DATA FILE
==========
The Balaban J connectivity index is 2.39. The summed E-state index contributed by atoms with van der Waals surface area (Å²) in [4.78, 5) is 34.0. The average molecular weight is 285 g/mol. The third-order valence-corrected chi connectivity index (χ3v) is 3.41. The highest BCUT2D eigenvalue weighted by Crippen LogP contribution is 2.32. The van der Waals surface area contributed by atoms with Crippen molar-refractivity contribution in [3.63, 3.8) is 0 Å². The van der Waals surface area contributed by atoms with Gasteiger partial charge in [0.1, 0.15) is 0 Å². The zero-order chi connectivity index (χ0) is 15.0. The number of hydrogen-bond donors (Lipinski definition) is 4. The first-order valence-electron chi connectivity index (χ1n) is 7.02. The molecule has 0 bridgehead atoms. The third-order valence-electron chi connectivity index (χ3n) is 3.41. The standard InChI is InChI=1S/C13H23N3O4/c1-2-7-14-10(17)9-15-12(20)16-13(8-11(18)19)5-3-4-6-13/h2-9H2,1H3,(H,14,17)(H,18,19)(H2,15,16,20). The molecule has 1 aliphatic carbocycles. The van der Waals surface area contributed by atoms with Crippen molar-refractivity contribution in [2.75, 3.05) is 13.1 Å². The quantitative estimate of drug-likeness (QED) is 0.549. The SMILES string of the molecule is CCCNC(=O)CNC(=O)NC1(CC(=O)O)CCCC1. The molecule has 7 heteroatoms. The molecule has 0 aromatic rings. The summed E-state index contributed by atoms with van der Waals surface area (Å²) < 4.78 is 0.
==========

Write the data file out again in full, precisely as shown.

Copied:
The Balaban J connectivity index is 2.39. The summed E-state index contributed by atoms with van der Waals surface area (Å²) in [4.78, 5) is 34.0. The average molecular weight is 285 g/mol. The third-order valence-corrected chi connectivity index (χ3v) is 3.41. The highest BCUT2D eigenvalue weighted by Crippen LogP contribution is 2.32. The van der Waals surface area contributed by atoms with Crippen molar-refractivity contribution in [3.63, 3.8) is 0 Å². The van der Waals surface area contributed by atoms with Gasteiger partial charge in [0.1, 0.15) is 0 Å². The zero-order chi connectivity index (χ0) is 15.0. The number of hydrogen-bond donors (Lipinski definition) is 4. The first-order valence-electron chi connectivity index (χ1n) is 7.02. The molecule has 0 bridgehead atoms. The third-order valence-electron chi connectivity index (χ3n) is 3.41. The standard InChI is InChI=1S/C13H23N3O4/c1-2-7-14-10(17)9-15-12(20)16-13(8-11(18)19)5-3-4-6-13/h2-9H2,1H3,(H,14,17)(H,18,19)(H2,15,16,20). The molecule has 1 aliphatic carbocycles. The van der Waals surface area contributed by atoms with Crippen molar-refractivity contribution in [2.75, 3.05) is 13.1 Å². The quantitative estimate of drug-likeness (QED) is 0.549. The SMILES string of the molecule is CCCNC(=O)CNC(=O)NC1(CC(=O)O)CCCC1. The molecule has 7 heteroatoms. The molecule has 0 aromatic rings. The summed E-state index contributed by atoms with van der Waals surface area (Å²) < 4.78 is 0.